But this story simply would not give way–until this weekend, when I realized (much later than I should have) that I did not understand exactly what had happened before the story began, the sequence of events that had led to the suicide that sets the story into motion. And without understanding this, and all the POVs of all the major players involved, none of these pretty surfaces were ever going to coalesce into an ending that really made sense.

One of my mentors, Jennie Nash, has a great metaphor for story, which is a pencil balanced atop a pyramid. Many of us are familiar with Freytag’s Pyramid, but in Jennie’s model, the side of the pyramid that leads up to that high point at the top is not the rising action of the story leading up to the climax, it’s the backstory leading up to the tipping point, which is the beginning of the story itself. Everything that follows–everything that actually occurs on the page–is a consequence of what came before.

It’s often easier to see how these things work in other people’s work than it is in your own, and I’m seeing the power of backstory in one of my client’s work right now as well. I read the first draft of this client’s manuscript a few months back and had a lot of questions about how the whole thing fit together–questions, as it turned out, the author couldn’t answer, because she didn’t actually know.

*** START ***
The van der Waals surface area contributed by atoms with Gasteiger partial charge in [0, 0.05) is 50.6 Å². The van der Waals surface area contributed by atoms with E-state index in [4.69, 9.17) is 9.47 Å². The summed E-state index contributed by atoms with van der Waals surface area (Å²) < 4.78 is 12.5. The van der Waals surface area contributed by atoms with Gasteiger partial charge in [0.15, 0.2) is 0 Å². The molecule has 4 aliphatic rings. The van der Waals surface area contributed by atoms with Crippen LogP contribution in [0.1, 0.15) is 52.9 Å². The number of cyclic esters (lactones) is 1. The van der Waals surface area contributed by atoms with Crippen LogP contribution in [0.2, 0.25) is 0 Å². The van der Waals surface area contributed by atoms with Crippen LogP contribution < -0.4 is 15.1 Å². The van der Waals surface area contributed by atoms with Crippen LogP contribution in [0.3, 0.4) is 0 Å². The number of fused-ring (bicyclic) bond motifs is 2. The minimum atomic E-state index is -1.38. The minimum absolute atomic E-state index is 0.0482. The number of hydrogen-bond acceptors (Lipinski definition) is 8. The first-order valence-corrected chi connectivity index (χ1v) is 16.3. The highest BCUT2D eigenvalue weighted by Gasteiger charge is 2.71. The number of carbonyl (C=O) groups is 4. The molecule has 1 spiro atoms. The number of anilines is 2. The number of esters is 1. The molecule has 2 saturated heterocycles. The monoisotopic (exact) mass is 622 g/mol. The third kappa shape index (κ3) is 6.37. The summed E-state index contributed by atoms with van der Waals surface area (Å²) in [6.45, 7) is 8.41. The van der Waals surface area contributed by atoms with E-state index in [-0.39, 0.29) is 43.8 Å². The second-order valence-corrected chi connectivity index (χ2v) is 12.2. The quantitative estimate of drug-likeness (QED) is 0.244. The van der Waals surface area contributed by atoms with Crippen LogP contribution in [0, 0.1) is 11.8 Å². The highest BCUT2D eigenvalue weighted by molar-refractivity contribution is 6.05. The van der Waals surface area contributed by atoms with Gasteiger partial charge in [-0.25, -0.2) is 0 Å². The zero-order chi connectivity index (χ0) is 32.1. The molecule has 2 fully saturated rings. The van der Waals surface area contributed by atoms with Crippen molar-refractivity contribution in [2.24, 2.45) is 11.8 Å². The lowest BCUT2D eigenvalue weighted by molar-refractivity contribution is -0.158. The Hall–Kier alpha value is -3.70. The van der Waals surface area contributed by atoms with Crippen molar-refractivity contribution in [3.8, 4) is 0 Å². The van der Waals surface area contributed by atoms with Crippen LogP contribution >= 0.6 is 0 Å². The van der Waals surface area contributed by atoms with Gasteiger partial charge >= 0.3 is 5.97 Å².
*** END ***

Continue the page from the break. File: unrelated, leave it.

This coaching client and I have now been working together for two months–on nothing but the backstory. We haven’t even moved on to the outline, much less the revision of the novel itself. But like a tangled ball of yarn, that backstory is slowly but surely getting straightened out, and with it, the story itself. These next two steps–the outlining and writing forward in revision–won’t feel like a wrestling match with the story (maybe with the writing and execution, but not the story). Because we’ll know how this whole thing hangs together, in a way that’s fundamentally sound.

The writing world is full of “pantsers” who don’t like to outline at all—folks who believe that you can write a whole novel not seeing any further along than what’s revealed by the headlights of your metaphorical car. I often draft in that mode; it’s a fine way to follow your intuition, and to surprise yourself with where you go.

But in revision, I believe, it’s imperative to actually figure out how everything fits together. And a big part of this is understanding the pattern of cause and effect, the sequence of events that gave rise to the triggering incident in your story, the one that puts the whole thing into motion.

I had a precociously talented young writer in my novel writing workshop for teenagers last summer. She created glittering surfaces, full of fine historical detail, hinting at all sorts of hidden motives and histories and plans unfolding in the background. But when I sat in tutorial with this student she admitted: She didn’t know what any of those things really alluded to. She was just following her intuition, writing what sounded good, writing by the seat of her pants.

Awesome, I told her. Don’t stop writing that way. But if and when you get stuck with this story, sit down and figure it out. That’s how you’ll find the way forward.